Take the 2-minute tour ×
Mathematics Stack Exchange is a question and answer site for people studying math at any level and professionals in related fields. It's 100% free, no registration required.

I am looking for the proof of the following

I have the following equations

$x_1^2+x_2^2+x_3^2+....+x_n^2=1$,

$x_1+x_2+x_3+........+x_n=1$

$0 \leq x_i\leq 1$ for-all $i$

I believe that the only solution to the above is one of the variable value is one and remaining all are zero. If it is true then how can we prove that. Many Thanks

share|improve this question
1  
Geometrically, this is the intersection of the unit sphere with an affine hyperplane. Draw the $n=2$ case first to see what is going on. –  1015 Mar 3 '13 at 17:17

2 Answers 2

up vote 3 down vote accepted

Observe that

$$(x_1+x_2+x_3+...+x_n)^2=1$$ $$x_1^2+x_2^2+x_3^2+...+x_n^2+2(x_1x_2+x_1x_3+x_1x_4+...+x_{n-1}x_n)=1$$

Subtracting the first equation from the above, we obtain

$$2(x_1x_2+x_1x_3+x_1x_4+...+x_{n-1}x_n)=0$$

Now, since $0 \leq x_i \leq 1$ for all $i$, at most one of $x_i$ is nonzero, for otherwise (if $x_m$ and $x_k$ were non-zero)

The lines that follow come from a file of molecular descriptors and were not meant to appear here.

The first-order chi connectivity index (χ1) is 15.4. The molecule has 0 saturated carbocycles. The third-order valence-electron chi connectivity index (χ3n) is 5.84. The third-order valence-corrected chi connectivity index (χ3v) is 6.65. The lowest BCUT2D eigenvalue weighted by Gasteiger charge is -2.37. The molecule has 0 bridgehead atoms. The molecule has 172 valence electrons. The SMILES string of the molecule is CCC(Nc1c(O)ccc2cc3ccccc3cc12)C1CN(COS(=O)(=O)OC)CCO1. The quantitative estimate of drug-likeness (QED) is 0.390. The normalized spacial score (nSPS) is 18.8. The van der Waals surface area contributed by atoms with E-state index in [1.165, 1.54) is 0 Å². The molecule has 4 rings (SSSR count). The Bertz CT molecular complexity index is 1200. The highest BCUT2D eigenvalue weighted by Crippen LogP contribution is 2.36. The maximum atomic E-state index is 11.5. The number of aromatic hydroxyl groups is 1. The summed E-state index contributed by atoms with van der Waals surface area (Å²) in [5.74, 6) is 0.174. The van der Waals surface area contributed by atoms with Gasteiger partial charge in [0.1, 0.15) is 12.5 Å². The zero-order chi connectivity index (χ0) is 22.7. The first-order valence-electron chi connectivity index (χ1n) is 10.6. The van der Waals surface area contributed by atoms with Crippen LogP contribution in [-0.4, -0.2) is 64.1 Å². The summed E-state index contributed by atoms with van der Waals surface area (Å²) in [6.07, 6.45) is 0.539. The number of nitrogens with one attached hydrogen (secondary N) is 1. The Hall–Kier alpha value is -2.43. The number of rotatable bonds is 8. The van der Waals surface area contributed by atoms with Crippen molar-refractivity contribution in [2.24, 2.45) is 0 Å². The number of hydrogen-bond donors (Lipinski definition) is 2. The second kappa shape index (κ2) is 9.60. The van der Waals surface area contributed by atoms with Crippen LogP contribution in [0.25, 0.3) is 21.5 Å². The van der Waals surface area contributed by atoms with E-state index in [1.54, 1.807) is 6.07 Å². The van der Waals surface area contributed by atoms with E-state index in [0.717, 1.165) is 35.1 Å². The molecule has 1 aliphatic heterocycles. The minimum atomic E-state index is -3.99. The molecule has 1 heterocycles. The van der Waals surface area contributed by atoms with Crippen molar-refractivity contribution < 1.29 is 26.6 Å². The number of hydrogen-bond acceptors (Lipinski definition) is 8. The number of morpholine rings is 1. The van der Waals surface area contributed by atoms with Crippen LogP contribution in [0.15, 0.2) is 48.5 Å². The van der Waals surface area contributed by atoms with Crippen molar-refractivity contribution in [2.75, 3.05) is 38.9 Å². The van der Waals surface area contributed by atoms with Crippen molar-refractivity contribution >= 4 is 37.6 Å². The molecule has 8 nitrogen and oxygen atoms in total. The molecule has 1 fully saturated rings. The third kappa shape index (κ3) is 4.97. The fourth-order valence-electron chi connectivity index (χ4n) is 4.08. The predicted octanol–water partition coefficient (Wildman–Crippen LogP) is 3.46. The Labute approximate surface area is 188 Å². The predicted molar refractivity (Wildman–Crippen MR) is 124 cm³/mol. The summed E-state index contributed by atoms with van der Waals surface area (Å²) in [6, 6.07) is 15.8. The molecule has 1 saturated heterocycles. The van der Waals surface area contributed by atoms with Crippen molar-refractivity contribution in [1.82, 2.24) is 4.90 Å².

$$2(x_1x_2+x_1x_3+x_1x_4+...+x_{n-1}x_n) \geq 2x_mx_k \gt 0$$

Without loss of generality let $x_1$ be the nonzero term. Then we have $x_1=1, x_1^2=1$, and thus we have $x_1=1, x_2=x_3=x_4=...=x_n=0$.

share|improve this answer
    
Thanks for the solution. I don't know I never I got this idea. –  Kumar Mar 3 '13 at 17:18
    
@Reddy the key is that we need to prove all but one terms are non-zero, as you suggested. –  Vincent Tjeng Mar 3 '13 at 17:26

Alternately, note that $x^2 < x$ when $0 <x < 1$, and $x^2 = x$ for $x = 0,1$. Therefore if there is some $x_i$ with $0 < x_i < 1$, we have

$$x_1^2 + x_2^2 + \ldots + x_n^2 < x_1 + x_2 + \ldots + x_n$$

and so every solution has $x_i = 0$ or $1$ for each $i$. Then from the second equation we see that exactly one $x_i$ must be $1$.

share|improve this answer

Your Answer

 
discard

By posting your answer, you agree to the privacy policy and terms of service.

Not the answer you're looking for? Browse other questions tagged or ask your own question.